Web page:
The authors introduce a probabilistic model for inferring task specification as a linear temporal logic (LTL) formula. This is encoded as three different behaviors, represented by LTL templates. The authors present linear chains, sets of LC and Forest of sub-tasks as prior distributions, as well as Complexity based and complexity independent domain-agnostic likelihood function. Given a set of demonstrations, the authors perform inference to obtain a posterior distribution over candidate formulas, which represent task specifications. The authors show that their method is able to recover accurate task specifications from demonstrations in both simulated domains and on a real-world dinner table domain. The authors provide a good background on LTL. The paper is well-written, and the explanations are clear. The main critique of this paper is very weak experiments. The setup of the experiments far too simple to accurately capture the value of this method. While the reader appreciates the use of a pedagogical toy example, it would be useful to do this on a more substantive dataset. Secondly, while the idea is neat, it is not necessarily novel. Similar approaches have been tried for both task structure learning and policy learning using the structure in hierarchical RL literature. See 3 example refs below of the many there can be. Also, there is little evidence that the current formulation enables scaling to complexities in the task that form the motivation of this work such as quest based games or multi-stage sequential tasks in robotics. Furthermore, the approach has problems in scaling due to the modeling choice. The framework needs to check all candidates of a given complexity (length n) before moving to higher orders. Additional comments: 1. "Ideas from universal probabilistic programming languages formalized by Freer et al  and Goodman et al ,  are key to our modeling approach" Would be useful to say how. Additional refs to consider: - Sener, F., & Yao, A. (2018). Unsupervised Learning and Segmentation of Complex Activities from Video. arXiv preprint arXiv:1803.09490. -- can handle complex task graph structures. - Sohn, Sungryull, Junhyuk Oh, and Honglak Lee. "Neural Task Graph Execution." (2018). -- graph inference with constraints. - Krishnan, Sanjay, et al. "Transition state clustering: Unsupervised surgical trajectory segmentation for robot learning." Robotics Research. Springer, Cham, 2018. 91-110. -- linear chain inference as a clustering problem. Similar work has been performed for videos and such as well.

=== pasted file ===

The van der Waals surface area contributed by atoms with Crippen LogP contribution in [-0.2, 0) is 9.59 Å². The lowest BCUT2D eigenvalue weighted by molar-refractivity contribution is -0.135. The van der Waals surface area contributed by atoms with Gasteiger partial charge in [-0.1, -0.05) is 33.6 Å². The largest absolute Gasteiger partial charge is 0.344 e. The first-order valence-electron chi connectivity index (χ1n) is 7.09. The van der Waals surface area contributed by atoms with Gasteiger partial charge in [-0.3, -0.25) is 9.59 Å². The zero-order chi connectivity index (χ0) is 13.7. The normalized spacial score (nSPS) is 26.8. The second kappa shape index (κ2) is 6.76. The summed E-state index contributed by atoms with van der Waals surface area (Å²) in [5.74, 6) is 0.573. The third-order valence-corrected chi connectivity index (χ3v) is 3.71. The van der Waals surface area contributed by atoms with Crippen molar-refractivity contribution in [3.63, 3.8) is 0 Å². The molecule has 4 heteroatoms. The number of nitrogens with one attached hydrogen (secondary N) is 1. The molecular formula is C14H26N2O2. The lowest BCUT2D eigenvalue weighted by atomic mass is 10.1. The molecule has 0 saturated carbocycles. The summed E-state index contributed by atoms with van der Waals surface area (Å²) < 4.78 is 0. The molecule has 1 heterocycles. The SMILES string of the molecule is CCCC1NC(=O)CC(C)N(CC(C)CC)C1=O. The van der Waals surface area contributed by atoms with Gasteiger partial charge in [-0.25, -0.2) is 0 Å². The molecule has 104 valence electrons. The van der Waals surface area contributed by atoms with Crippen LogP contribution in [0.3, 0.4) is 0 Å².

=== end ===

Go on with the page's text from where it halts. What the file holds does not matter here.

Summary: The authors extend Bayesian concept learning to infer Linear Temporal Logic (LTL) specifications from demonstrations. The concept space is that of a finite subset of all possible well formed formulas of LTL constrained to a conjunction between three well founded structures for capturing tasks (Global satisfaction, Eventual completion, Temporal ordering). The authors propose three different priors on the structure of the Temporal ordering (Linear chain, Set of linear chains, Forest of sub-tasks) which allow for efficient sampling of candidate formulas. The posteriors using the different priors have different explanatory power of the observed data. The explanatory power depends on how well the observed task adheres to the structure of the respective prior, which further provides insights on which temporal order structure structure that is more suitable for a specific demonstrated task. The authors propose a likelihood (likelihood odds ratio) which they evaluate together with the priors on both toy data and a real world task scenario with good results. Strengths: I really like the interaction between Bayesian machine learning and temporal logics in the paper. The paper reminds me of the first part of Chapter 3 about Bayesian concept learning in  where they show the elegance and power of Bayesian machine learning for learning from only positive demonstrations, although under much simpler circumstances. This is a direction I would like to see more of within the ML community. This paper is original to the best of my knowledge in the sense that the concept space is a finite subset of well formed formulas of a Modal logic (LTL) consisting of three proposed, for the problem well founded, structures as well as the proposal of three distinctly different but suitable priors used for the inference which are also empirically investigated. I deem the contributions significant and novel. The contributions are important for advancing this line of research into both the integration of ML and logics as well as opening up for future valuable contributions to the reinforcement and learning from demonstration communities. The paper is clearly written and have a fair presentation of both the probabilistic aspects of Bayesian machine learning and of Linear Temporal Logic (LTL). Everything is not easy to understand at first, but it is rather due to the many important technical details across the applied Bayesian inference and the temporal logic than anything else. The approach makes sense, is reasonable and the experimentation is suitable. The Algorithm listings help a lot and increase clarity of the paper. The paper seem to be technically correct and the quality of the paper is in my opinion high. The experiments are explained in detail and seem to be reproducible with access to the data. Weaknesses: For an audience which is less familiar with Bayesian machine learning, such as from other parts of the ML field or from the fields of more logic based AI, some parts of the paper can be made clearer. One example is the likelihood odds ratio in equation (7) which is not explicitly shown how it is used as a likelihood (e.g. in the relation to Bayes theorem). I understand why it is sufficient to state it as is, with the context of Bayesian model selection in mind, but it might not be self-evident for a wider audience. Other comments: It is my understanding that the three priors can be made into a single prior (e.g. with a probability of 1/3 to draw a sample from either of them). What would be the reason for doing this versus how you do it in the paper where you keep them separate as three different inferences? Some figures are very small. Especially Figure 1, but also Figure 2 and Figure 4. Figure 1 can be made bigger by limiting the plotting to y >= -2. The caption of Figure 2 seem to be inconsistent (e.g. "Scenario 1" and "Scenario 2 L(\phi)")  Murphy, K. P., Machine Learning - A probabilistic Perspective, 2012, The MIT Press. --- Thank you for your detailed author feedback.